Jesper Fast, possibly the most underrated player in the NHL, is finally getting recognition amongst the fan base for things he’s been doing for years.
If any coach could draw up the perfect bottom six player, that player would be Jesper Fast.
Fast is currently in his fifth year in the NHL and is such an important piece to this New York Rangers team. He missed the first five games of the regular season while recovering from hip surgery in the offseason. In his absence, the Rangers went 1-4-0.
Despite not being a superstar, Fast might have been able to make some small, game-changing plays that could have altered the outcome of the four early losses.
Where Fast makes his money is what the Rangers have seen from him all throughout his career. He is a solid, dependable, all-around player whose biggest strength might be his penalty kill prowess.
In those five games that Fast missed, the Rangers were killing penalties at a 68 percent clip. That simply wasn’t cutting it and his return to the lineup was much anticipated. Since his return, the Rangers have killed penalties at a much higher rate, at 84 percent. Some of that was a result of better goaltending, but Fast also played a major part. Fast’s game is similar to that of Ryan Callahan’s where he’s not afraid of blocking shots and doing the dirty work.
“Quickie,” as head coach Alain Vigneault calls Fast, is the type of player that does all of the little things that may go unnoticed. He rarely makes a mistake and when he does, you sit there and scratch your head. It’s just a rare occasion for Fast.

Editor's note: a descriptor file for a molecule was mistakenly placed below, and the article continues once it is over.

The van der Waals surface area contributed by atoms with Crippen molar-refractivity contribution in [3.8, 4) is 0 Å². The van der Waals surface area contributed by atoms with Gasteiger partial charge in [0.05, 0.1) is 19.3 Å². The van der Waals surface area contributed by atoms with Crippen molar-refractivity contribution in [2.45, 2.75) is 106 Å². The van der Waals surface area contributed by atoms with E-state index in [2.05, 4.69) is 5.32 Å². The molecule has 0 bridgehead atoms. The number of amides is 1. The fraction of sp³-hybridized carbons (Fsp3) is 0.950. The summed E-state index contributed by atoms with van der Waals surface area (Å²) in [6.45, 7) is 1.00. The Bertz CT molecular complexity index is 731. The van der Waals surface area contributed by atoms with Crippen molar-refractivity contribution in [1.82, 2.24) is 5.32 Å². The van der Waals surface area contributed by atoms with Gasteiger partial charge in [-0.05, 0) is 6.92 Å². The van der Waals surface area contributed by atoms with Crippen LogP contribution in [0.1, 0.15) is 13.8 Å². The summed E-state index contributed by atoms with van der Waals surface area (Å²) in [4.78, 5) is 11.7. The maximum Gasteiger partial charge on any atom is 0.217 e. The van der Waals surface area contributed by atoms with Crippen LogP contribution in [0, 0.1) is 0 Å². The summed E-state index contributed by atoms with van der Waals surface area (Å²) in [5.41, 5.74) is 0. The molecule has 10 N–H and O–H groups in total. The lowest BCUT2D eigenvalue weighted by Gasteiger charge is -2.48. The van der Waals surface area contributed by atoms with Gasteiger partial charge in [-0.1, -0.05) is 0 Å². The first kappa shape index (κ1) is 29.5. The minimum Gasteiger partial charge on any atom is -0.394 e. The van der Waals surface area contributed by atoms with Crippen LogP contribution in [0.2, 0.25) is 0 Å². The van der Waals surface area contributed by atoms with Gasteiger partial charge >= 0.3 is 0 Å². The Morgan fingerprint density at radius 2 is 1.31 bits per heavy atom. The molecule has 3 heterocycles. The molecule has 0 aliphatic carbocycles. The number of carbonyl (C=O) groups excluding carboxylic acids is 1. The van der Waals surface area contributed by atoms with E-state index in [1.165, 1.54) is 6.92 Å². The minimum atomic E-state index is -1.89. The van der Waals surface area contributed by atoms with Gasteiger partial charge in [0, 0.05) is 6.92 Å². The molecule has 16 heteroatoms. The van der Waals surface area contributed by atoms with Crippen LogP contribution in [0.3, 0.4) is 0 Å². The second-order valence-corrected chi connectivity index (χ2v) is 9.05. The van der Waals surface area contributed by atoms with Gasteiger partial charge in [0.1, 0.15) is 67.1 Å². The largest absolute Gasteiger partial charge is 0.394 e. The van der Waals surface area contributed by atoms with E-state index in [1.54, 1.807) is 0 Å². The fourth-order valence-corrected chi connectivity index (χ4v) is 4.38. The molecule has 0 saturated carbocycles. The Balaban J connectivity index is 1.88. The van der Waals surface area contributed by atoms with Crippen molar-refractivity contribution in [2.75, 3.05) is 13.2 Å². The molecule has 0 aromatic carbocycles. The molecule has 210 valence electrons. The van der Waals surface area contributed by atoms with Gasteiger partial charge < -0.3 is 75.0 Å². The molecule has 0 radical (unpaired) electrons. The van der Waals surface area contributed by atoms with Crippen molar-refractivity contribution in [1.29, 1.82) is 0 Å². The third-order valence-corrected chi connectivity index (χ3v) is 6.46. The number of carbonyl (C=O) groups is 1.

Fast quickly became a favorite of Alain Vigneault, who isn’t afraid to use him in any spot in the Rangers lineup. There was a stretch during the 2014-15 postseason where Vigneault had Fast playing with Chris Kreider and Derek Stepan, the Rangers top line that postseason. Kreider was still learning how to play at the NHL level and having Fast as a reliable defenseman allowed Vigneault to trust that line.
The flexibility that Vigneault has with Fast is probably what makes him a favorite of the fifth-year Rangers coach. When top six players struggle, Vigneault usually goes with Fast as a way to balance his lines out.
Scoring goals haven’t been a major part of Fast’s game in his first five seasons with the Rangers. Whatever scoring contributions that you could get from Fast you take because they are so rare. He had a career-high 10 goals in the 2015-16 season and is already on pace to break that in 2017-18. He’s netted seven goals and it doesn’t appear that he’s slowing down.
When a player starts to rack up goals, then they start to get recognized. In terms of Fast, all of the good that he brings is nothing new; he has been bestowing great play on the team since he was called up in the 2013-14 season.
What fans forget when it comes to Jesper Fast is that he’s just 26 years old. With him still at a relatively young age, Fast has more room to grow as a player. We’ve seen it already with his increased scoring ability this year. Outside of that, what more can you ask for from him? The answer is simple: not much.
Fast has been the most consistent Ranger in the last five years and is just now starting to get the recognition he deserves.